Vilar-Sanchez specializes in understanding hereditary cancer syndromes and caring for patients with the associated cancer risks. He is hopeful that a new clinical trial investigating a vaccine will offer an effective, safe and easy method of preventing Lynch syndrome-related cancers.
Lynch syndrome diagnosis is often by chance
Most people with Lynch syndrome aren’t aware they have it, Vilar-Sanchez says.
“It is usually recognized when somebody in the family gets diagnosed with cancer and undergoes genetic testing,” Vilar-Sanchez says.
But more people are becoming aware, thanks to cascade screening, an approach to genetic testing that includes notifying at-risk family members of concerning genetic findings. This includes sharing results with siblings and with children within the family.
Genetic driver of Lynch syndrome determines cancer screening frequency
There are four genes responsible for Lynch syndrome: MLH1, MSH2, MSH6 and PMS2. The cancer risks for each mutation aren’t the same, so risk management approaches may vary.
“In general, patients carrying the MLH1 or MSH2 mutations have higher risks of developing cancer than people carrying the MSH6 or PMS2 mutations,” Vilar-Sanchez says.
Techniques for identifying the mutations have improved. So have screening approaches for patients. Carriers of the MLH1 or MSH2 mutation need a colonoscopy and an upper endoscopy every one to two years to check for cancer in the stomach or small bowel. Patients are also monitored for urothelial tumors through a urine analysis.
Patients who have a uterus will also receive an endometrial ultrasound and endometrial biopsies every year or every other year.
Patients who carry the MSH6 or PMS2 mutations may space out screenings to every two or three years. But Vilar-Sanchez recognizes that this still can be a challenge for patients.
“It’s much more frequent than general population,” Vilar-Sanchez says. “The burden on these patients is significant.”
Aspirin or naproxen may serve as chemoprevention
In addition to routine screenings, there are also therapeutic approaches to reducing cancer risks in patients with Lynch syndrome.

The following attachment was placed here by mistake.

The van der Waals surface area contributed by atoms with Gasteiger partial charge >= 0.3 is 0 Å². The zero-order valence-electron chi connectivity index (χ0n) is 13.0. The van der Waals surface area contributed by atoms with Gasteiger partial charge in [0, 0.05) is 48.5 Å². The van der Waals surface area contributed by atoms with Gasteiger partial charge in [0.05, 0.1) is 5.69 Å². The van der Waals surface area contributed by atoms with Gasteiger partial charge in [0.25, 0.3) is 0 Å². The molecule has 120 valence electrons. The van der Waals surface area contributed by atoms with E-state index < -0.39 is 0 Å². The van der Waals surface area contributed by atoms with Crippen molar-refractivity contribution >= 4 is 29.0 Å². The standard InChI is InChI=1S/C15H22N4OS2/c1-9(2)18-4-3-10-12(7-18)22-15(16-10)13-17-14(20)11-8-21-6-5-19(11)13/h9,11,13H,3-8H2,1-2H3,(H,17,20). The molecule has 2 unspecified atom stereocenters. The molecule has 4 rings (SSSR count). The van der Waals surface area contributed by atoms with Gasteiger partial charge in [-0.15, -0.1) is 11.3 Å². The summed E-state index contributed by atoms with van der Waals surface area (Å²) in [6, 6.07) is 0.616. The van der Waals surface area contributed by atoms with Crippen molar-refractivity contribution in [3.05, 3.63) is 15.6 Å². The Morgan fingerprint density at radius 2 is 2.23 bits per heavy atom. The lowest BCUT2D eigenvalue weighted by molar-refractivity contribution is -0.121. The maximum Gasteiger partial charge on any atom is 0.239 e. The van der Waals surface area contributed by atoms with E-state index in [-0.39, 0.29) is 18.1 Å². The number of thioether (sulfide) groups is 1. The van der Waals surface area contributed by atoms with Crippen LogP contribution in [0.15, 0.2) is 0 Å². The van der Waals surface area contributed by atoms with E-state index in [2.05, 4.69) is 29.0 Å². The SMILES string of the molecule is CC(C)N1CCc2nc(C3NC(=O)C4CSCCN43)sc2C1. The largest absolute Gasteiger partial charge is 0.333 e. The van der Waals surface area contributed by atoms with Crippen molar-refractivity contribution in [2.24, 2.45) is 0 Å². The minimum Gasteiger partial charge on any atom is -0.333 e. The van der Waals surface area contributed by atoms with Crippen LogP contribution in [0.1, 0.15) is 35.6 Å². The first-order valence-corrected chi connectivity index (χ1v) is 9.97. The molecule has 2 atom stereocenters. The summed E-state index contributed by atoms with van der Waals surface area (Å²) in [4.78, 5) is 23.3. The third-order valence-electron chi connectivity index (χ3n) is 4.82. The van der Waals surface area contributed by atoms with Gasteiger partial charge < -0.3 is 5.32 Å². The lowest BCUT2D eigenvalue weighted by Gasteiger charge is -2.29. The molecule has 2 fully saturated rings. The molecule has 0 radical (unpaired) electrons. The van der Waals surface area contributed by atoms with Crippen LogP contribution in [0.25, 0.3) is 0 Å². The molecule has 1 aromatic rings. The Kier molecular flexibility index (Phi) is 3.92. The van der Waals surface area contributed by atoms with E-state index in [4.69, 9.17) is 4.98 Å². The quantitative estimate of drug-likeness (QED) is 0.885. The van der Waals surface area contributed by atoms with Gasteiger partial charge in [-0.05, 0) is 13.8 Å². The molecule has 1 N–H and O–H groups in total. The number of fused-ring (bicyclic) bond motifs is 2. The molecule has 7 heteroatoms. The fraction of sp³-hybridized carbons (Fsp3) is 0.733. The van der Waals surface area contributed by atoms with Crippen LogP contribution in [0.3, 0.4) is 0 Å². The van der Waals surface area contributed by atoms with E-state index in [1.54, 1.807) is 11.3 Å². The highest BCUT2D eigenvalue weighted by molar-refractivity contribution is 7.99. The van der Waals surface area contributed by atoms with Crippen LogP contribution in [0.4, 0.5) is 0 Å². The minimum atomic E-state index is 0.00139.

A large clinical trial, CAPP-2, demonstrated the benefit of aspirin as chemoprevention for this patient population. However, adoption has been slow. “The clinical trial investigated a high dose of aspirin, so providers have been reluctant to offer this approach because of the concern of side effects,” Vilar-Sanchez says.
A Phase I clinical trial led by Vilar-Sanchez showed the over-the-counter anti-inflammatory drug naproxen can also be an effective chemoprevention method for Lynch syndrome patients.
But the challenge with chemoprevention, as well as with routine screening, is compliance. “These are often people who haven’t had cancer yet, so it’s easy for them to fall off course,” Vilar-Sanchez says.
Clinical trial to study vaccine designed to prevent Lynch syndrome-related cancers
But what if we could lower the risk of Lynch syndrome-related cancers with a vaccine and reduce the preventive demands on patients? Vilar-Sanchez has a vision – and a soon-to-open clinical trial – for the concept. He spoke about leading the multi-site study at the 2022 American Association of Cancer Researchers Annual Meeting.
The gene defect that causes Lynch syndrome involves an important system that repairs DNA errors. As a patient with Lynch syndrome develops a pre-malignant or early-stage cancer, the cancer cells accumulate mutated proteins because of the flaw. The clinical trial will investigate a preventive vaccine designed to recognize multiple mutated proteins frequently found in patients with Lynch syndrome.
“We want to immunize patients who are cancer-free with those shared foreign mutated proteins so that the immune system will be prepared if a patient develops a tumor to reject it,” Vilar-Sanchez says.
The vaccine is already being investigated as a therapeutic in combination with the checkpoint inhibitor pembrolizumab in microsatellite unstable solid tumors in a multi-site clinical trial. Michael Overman, M.D., is leading the clinical trial at MD Anderson. “Since the vaccine is already being used as a therapeutic, it has allowed us to move forward in development quickly. Now we’re applying it to prevention, which is the real vocation for the vaccine,” Vilar-Sanchez says.
The preventive clinical trial’s goal is to offer patients with Lynch syndrome an easier approach to managing cancer risks. “We hope this vaccine can serve as interception, and, if the results show it works, patients will be able to space out their surveillance more and more,” Vilar-Sanchez says.
By reducing the burden for patients, he hopes for an uptick in compliance. “There’s the potential to impact how a lot of people manage their cancer risks,” Vilar-Sanchez says.